Republished with the permission of the National Trust.
Many of the National Trust’s gardens that you can admire today were transformed by Victorian plant hunters. These men and women travelled the world bringing back the beautiful plants that continue to make the gardens special to this day.
Bodnant Garden, Colwyn Bay
Nestling in the Snowdonian foothills of North Wales, Bodnant Garden was forged in 1874 by the Victorian vision of one extraordinary man, the scientist, businessman and politician Henry Pochin. He and his family filled the garden with plants collected by famous global explorers, including Ernest Wilson, George Forrest and Harold Comber.
Cared for by the National Trust since 1949, Bodnant is a garden of firsts – home to the earliest and grandest laburnum arch built in 1880, to Britain’s earliest magnolias introduced from China in the late 1800s and to unique rhododendron hybrids which were born and bred here from the 1920s. It also boasts Wales’ largest collection of UK Champion Trees.
Bodnant tells a story of more than two centuries of world horticuture, yet it’s a garden which keeps evolving. Gardeners are constabtly renovating beds and borders, so there is much yet to experience. This garden is today cherished by visitors the world over.
Gibside, Tyne & Wear
On inheriting Gibside in 1722, George Bowes (1701 – 1760) quickly took to his role as estate and coal-mine owner with enthusiasm. He cemeted relationships with local coal merchants and ensured a deal that would benefit them all.
Mary Eleanor, born to George Bowes’ second wife, was his only child and became one of the most talked about and sought after ladies in London’s high society. Mary Eleanor collected plant species from all over the world in the late 18th century. Her magnificent collection of exotic plants was housed in the Orangery at Gibside, built around 1773 and now a ruin.
However, poor judgement in her choice of husbands eventually led to her near ruin and Gibside’s downfall. Her second and cruel husband, Andrew “Stoney” Robinson Bowes (1747-1810), kept Mary Eleanor prisoner in the Hall and forbade her from visiting her beloved greenhouses. Gibside fell into decline and by the beginning of the 20th century the family had virtually abandoned the estate.
A decade of abandonment and destruction left the pleasure grounds overgrown and its buildings in a poor state. But when the National Trust acquired Gibside in 1993, it undertook projects to restore its splendour. Today, the garden has become a glorious growing Walled Garden with vibrant flowers and lush green grass.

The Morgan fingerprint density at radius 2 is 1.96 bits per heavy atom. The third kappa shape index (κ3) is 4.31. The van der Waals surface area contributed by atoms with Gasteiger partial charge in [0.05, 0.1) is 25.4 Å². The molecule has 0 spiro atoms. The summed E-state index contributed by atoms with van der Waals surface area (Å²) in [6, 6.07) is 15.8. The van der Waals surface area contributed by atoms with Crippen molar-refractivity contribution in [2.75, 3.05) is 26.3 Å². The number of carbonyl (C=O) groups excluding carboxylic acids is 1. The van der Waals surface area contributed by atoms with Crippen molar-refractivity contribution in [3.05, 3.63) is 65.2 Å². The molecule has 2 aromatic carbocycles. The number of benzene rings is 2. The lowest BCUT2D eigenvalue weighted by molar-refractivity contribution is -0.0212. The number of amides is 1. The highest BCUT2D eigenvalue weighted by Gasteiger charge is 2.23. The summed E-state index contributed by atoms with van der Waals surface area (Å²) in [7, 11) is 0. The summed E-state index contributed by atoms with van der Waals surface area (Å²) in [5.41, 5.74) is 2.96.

Killerton was home to a successful plant nursey with global ambitions. In the early 19th century the nursery at Killerton expanded as owner James Veitch began employing plant hunters to bring back exotic plants from abroad.
The sheltered conditions of the garden and its rich, acidic soil allowed the growth of camellias, magnolias, rhododendrons and trees from all continents except Antarctica. Some of the first giant redwoods to be planted in England were brought to Killerton from California in 1853 by William Lobb. The tallest specimen is 41 metres high, and over 2 metres wide. Nearby is a Japanese cedar and Persian ironwood, while Deodar Glen is named after the Deodar cedars planted there to re-create a Himalayan valley.
Killerton became one of the first arboreta in the country. There are over 100 species of rhododendron, the first deodar cedar grown in Britain, and fine examples of magnolia which can be seen from miles away when it’s in bloom.
Mount Stewart, County Down
The gardens at Mount Stewart are some of the most spectacular and idiosyncratic gardens of Western Europe. They reflect the art and vision of Edith Vane-Tempest-Stewart, Marchioness of Londonderry, who was an influential society hostess and garden enthusiast. During the 1920s she took full advantage of the mild climate of Strangford Lough to experiment with plants from all over the world to create a garden praised by UNESCO for the ‘extraordinary scope of its plant collections and the originality of its features, which give it world-class status’.